IF WE COULD VIEW today from 10 years hence, our behavior—financial and otherwise—would be entirely different. We wouldn’t flail around so much in the muck of everyday life, fretting and fighting about nonsense. Instead, we’d focus more on issues that matter to our long-term wellbeing.
Problem is, it seems this sense of perspective can’t be taught by schools and colleges. Instead, it’s learned only through experience. It would be wonderful if we could be wise at age 20, but wisdom often eludes us until much later in life, at which point we’ve had decades of unnecessary turmoil and missed opportunities. Here are just five of the things that time teaches us:
1. Today, we worry that stocks are a bad investment. Thirty years from now, we’ll wonder why we owned anything else.
2. The market may appear easy to beat, and we may indeed outperform the averages over the next 12 months. But we won’t beat the market over a lifetime of investing, and the harder we try, the worse our results are likely to be.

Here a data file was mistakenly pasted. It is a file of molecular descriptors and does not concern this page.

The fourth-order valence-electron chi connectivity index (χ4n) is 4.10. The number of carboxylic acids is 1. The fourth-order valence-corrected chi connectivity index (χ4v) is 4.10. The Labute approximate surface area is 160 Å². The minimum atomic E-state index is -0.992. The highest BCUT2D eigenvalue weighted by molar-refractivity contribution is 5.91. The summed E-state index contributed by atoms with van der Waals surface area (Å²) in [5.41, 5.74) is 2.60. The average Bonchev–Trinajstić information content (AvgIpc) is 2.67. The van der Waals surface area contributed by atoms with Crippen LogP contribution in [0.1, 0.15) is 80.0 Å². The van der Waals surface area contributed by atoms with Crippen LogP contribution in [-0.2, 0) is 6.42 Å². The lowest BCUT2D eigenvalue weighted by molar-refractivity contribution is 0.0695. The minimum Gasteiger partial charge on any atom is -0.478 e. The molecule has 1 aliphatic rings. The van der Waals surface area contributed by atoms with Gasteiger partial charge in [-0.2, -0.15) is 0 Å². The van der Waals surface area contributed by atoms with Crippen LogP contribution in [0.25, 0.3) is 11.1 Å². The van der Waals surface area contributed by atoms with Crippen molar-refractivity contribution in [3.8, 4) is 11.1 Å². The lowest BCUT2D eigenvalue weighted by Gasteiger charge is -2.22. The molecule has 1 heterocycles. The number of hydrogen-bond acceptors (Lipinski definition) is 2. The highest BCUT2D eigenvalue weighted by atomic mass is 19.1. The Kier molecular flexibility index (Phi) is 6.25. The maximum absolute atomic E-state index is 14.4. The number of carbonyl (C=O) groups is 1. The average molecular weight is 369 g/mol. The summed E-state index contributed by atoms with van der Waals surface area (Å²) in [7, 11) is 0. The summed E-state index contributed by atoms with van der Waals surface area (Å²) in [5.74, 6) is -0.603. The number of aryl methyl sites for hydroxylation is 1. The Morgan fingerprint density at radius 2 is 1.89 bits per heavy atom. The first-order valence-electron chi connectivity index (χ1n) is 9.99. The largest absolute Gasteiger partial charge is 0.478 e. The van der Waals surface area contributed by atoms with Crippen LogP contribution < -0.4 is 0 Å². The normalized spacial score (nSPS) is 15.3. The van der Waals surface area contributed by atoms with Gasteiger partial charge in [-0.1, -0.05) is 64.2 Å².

3. Ten years from now, nobody’ll care or even remember that we didn’t get the promotion. And that likely includes us.
4. That purchase we desperately want? It isn’t going to transform our life. In fact, a year after we hand over our hard-earned dollars, we will likely barely notice our latest purchase—and we might even regret it.
5. Our life may be important to us and to those around us. But let’s keep things in perspective: There are seven billion of us, so any sense of self-importance is a tad ridiculous. We should strive to squelch our inner self-absorbed teenager sooner rather than later—and approach the world with a shrunken sense of entitlement and a greater appreciation of others.